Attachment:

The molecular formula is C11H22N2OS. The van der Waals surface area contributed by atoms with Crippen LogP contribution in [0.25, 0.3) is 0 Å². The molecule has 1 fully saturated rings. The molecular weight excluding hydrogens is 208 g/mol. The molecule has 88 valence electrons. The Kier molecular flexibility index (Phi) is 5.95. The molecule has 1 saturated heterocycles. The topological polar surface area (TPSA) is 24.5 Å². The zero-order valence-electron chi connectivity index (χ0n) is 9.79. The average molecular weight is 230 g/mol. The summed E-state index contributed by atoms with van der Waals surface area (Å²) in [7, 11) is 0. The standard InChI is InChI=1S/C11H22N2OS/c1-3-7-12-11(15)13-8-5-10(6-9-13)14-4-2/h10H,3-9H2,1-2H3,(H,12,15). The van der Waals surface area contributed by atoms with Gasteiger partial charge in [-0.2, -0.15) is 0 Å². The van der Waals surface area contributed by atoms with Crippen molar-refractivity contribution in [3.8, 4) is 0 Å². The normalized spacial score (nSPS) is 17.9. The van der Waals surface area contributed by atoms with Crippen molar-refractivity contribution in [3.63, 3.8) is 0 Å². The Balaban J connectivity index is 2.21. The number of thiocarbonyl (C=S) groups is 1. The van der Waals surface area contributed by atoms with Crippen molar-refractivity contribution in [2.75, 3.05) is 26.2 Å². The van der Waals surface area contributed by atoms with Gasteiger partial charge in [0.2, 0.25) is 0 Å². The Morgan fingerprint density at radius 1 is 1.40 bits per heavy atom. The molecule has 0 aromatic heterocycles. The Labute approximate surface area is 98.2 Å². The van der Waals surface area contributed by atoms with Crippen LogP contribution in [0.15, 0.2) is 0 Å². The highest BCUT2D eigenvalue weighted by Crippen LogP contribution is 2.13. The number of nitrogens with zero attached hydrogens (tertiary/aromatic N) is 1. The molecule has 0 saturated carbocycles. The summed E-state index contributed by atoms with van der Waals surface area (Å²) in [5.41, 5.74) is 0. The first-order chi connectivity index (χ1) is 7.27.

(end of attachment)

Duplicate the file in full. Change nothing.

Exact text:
The molecular formula is C11H22N2OS. The van der Waals surface area contributed by atoms with Crippen LogP contribution in [0.25, 0.3) is 0 Å². The molecule has 1 fully saturated rings. The molecular weight excluding hydrogens is 208 g/mol. The molecule has 88 valence electrons. The Kier molecular flexibility index (Phi) is 5.95. The molecule has 1 saturated heterocycles. The topological polar surface area (TPSA) is 24.5 Å². The zero-order valence-electron chi connectivity index (χ0n) is 9.79. The average molecular weight is 230 g/mol. The summed E-state index contributed by atoms with van der Waals surface area (Å²) in [7, 11) is 0. The standard InChI is InChI=1S/C11H22N2OS/c1-3-7-12-11(15)13-8-5-10(6-9-13)14-4-2/h10H,3-9H2,1-2H3,(H,12,15). The van der Waals surface area contributed by atoms with Gasteiger partial charge in [-0.2, -0.15) is 0 Å². The van der Waals surface area contributed by atoms with Crippen molar-refractivity contribution in [3.8, 4) is 0 Å². The normalized spacial score (nSPS) is 17.9. The van der Waals surface area contributed by atoms with Crippen molar-refractivity contribution in [3.63, 3.8) is 0 Å². The Balaban J connectivity index is 2.21. The number of thiocarbonyl (C=S) groups is 1. The van der Waals surface area contributed by atoms with Crippen molar-refractivity contribution in [2.75, 3.05) is 26.2 Å². The van der Waals surface area contributed by atoms with Gasteiger partial charge in [0.2, 0.25) is 0 Å². The Morgan fingerprint density at radius 1 is 1.40 bits per heavy atom. The molecule has 0 aromatic heterocycles. The Labute approximate surface area is 98.2 Å². The van der Waals surface area contributed by atoms with Crippen LogP contribution in [0.15, 0.2) is 0 Å². The highest BCUT2D eigenvalue weighted by Crippen LogP contribution is 2.13. The number of nitrogens with zero attached hydrogens (tertiary/aromatic N) is 1. The molecule has 0 saturated carbocycles. The summed E-state index contributed by atoms with van der Waals surface area (Å²) in [5.41, 5.74) is 0. The first-order chi connectivity index (χ1) is 7.27.